Talk to the Animals

Zoologist and animal behaviour expert, Sally Hibbard, is interested in the relationship between people and their pets. She’s a fan of frogs, scared of spiders and can be seen spotting stick insects.

Talk to the Animals: Dealing with the death of a pet

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It can be particularly hard for kids to deal with the loss of a pet.
Photo / Thinkstock
It can be particularly hard for kids to deal with the loss of a pet. Photo / Thinkstock

As a young adult I worked in a pet store. One fateful day, I saw a tiny ball of orange fluff in the kitten cage fending off its much larger cage-mates to take control of the food bowl. Apparently this ferocious little kitten was found wandering on a farm. Telling my parents I would "just keep him until he is old enough to be re-homed" and knowing I had no intention of doing so, Lawrence and I become best friends for the next eight years.
He grew to a whopping 8-plus kilos, brought home goldfish and feather dusters, terrorised the kids next door in their sandpit and viciously scratched anyone that dared look away while patting him. Lawrence was with me when I left home, and was a constant in my life through dodgy flats and dodgier boyfriends. He was my rock and I loved him.

The day I had to identify Lawrence at the local vet clinic after he was struck and killed by a car is one of my saddest. At the time I was setting up my own pet store, and I remember that same day sitting on a stool while friends and family worked around me painting and helping with the fit out.

I couldn't believe that everything was just going on as normal. I was in a state of shock and felt like nothing would ever be the same again.
I am certainly not alone in these feelings of grief and loss for a much loved pet, and although there is no magic solution, there are some ways to cope at such a difficult time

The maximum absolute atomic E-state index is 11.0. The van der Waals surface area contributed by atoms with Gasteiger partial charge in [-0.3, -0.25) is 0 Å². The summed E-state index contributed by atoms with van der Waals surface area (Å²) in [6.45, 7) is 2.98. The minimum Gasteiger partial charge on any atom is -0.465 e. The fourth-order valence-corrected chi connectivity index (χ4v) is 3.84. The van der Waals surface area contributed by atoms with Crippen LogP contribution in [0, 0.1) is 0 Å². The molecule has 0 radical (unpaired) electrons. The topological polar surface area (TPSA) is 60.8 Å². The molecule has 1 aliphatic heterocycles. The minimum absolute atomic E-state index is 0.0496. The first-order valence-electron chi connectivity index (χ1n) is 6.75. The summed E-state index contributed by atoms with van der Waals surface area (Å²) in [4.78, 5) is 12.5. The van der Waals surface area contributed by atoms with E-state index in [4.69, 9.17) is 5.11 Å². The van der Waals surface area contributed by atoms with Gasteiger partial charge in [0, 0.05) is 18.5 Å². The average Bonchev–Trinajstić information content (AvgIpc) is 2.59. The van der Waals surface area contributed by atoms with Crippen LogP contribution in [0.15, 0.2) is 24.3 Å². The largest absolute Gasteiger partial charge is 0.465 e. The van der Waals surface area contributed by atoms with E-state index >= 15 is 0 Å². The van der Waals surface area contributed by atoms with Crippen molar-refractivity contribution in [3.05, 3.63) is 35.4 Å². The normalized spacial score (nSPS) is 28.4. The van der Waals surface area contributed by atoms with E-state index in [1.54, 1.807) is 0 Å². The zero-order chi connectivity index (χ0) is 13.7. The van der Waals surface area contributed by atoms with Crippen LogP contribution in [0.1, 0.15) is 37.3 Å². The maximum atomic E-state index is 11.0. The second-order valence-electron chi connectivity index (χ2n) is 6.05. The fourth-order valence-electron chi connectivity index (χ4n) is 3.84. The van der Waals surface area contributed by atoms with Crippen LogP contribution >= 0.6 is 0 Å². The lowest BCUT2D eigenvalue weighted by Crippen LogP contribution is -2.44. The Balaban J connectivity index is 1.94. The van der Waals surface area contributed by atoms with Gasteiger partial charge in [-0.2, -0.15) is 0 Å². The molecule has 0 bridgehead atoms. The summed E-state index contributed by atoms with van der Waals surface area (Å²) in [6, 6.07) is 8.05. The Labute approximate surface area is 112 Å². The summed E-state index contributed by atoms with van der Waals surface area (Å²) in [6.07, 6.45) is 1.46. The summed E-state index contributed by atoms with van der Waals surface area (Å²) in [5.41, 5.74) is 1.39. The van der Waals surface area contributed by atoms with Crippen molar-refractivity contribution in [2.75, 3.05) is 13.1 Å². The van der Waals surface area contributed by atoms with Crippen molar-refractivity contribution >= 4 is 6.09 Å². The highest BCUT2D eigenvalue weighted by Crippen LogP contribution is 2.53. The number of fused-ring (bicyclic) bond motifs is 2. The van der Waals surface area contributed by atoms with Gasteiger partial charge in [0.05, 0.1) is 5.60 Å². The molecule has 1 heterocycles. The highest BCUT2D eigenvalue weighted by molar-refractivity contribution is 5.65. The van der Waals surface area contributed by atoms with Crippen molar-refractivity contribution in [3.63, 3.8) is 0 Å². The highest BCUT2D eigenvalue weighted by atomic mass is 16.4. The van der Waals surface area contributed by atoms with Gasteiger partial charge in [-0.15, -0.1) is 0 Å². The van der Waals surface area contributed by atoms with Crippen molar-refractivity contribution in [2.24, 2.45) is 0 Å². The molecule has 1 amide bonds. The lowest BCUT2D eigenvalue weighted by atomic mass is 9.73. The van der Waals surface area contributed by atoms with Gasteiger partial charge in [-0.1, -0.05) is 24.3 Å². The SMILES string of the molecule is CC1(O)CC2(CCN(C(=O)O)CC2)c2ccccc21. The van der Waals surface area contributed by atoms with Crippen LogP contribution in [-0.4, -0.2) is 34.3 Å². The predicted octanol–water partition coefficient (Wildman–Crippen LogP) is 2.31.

Strategies for coping with the loss of a pet:

Some people feel embarrassed by the extent of their grief or are told "it's only an animal" by others. Feelings of hurt and loss for a familiar presence are completely normal whether it is for a human or animal. Those that have not been lucky enough to have the love and companionship of a special pet may not understand your grief, so ignore any insensitive comments. Many of us will understand.

Talk to others, particularly pet owners about how you feel. It does help to talk, whether to a friend, family member or if needed, a counsellor. Some counsellors specialise in pet grief such as www.griefsupportauckland.co.nz.

Keep active. If you no longer have your canine companion to walk, keep walking, but go with a friend and vary the route.

Celebrate your pet's life. This is whatever is right for you, from planting a tree to holding a funeral.

The passing of a pet can be very upsetting for children. A pet may have been with them as long as they can remember and it will be the first time they experience the loss of what they see as part of their family.

Strategies for helping children cope with the loss of a pet:

Don't try and cover up the loss of a pet or diminish what it means. Telling a child their pet has 'gone to live on a farm' or has run away may make the loss worse by adding a sense of abandonment and confusion. Understanding death, and grieving that loss is an important part of a child's development and can help them understand what it means to lose a relative when the time comes.

Don't immediately replace the pet. This sends a message that an animal is disposable and replaceable.

Encourage children to create something to remember their pet by. This could be a picture of a favourite time spent with their pet or planting some flowers in the animal's memory.

Don't trivialise the loss yourself or joke about it in front of your children. Even if you didn't share their attachment, making light of such an event sends a message that pets are not worthy of our respect.

If children wish to have a funeral or other ceremony to mark the passing of a pet, let them do so. This doesn't need to be a full church service, just some time taken and a few words to mark the event can help children work through their feelings.

The passing of a special pet affects us all differently. Seniors on their own for example, may find the loss particularly hard to cope with and the support of family and neighbours becomes especially important. Acknowledging the loss of another's pet and being respectful of their feelings will help and is appreciated.

Sadly, most of us will experience the loss of a pet at some stage. Overall this is a small price to pay for the joy and companionship they offer and the many happy memories they leave us with.

- www.nzherald.co.nz

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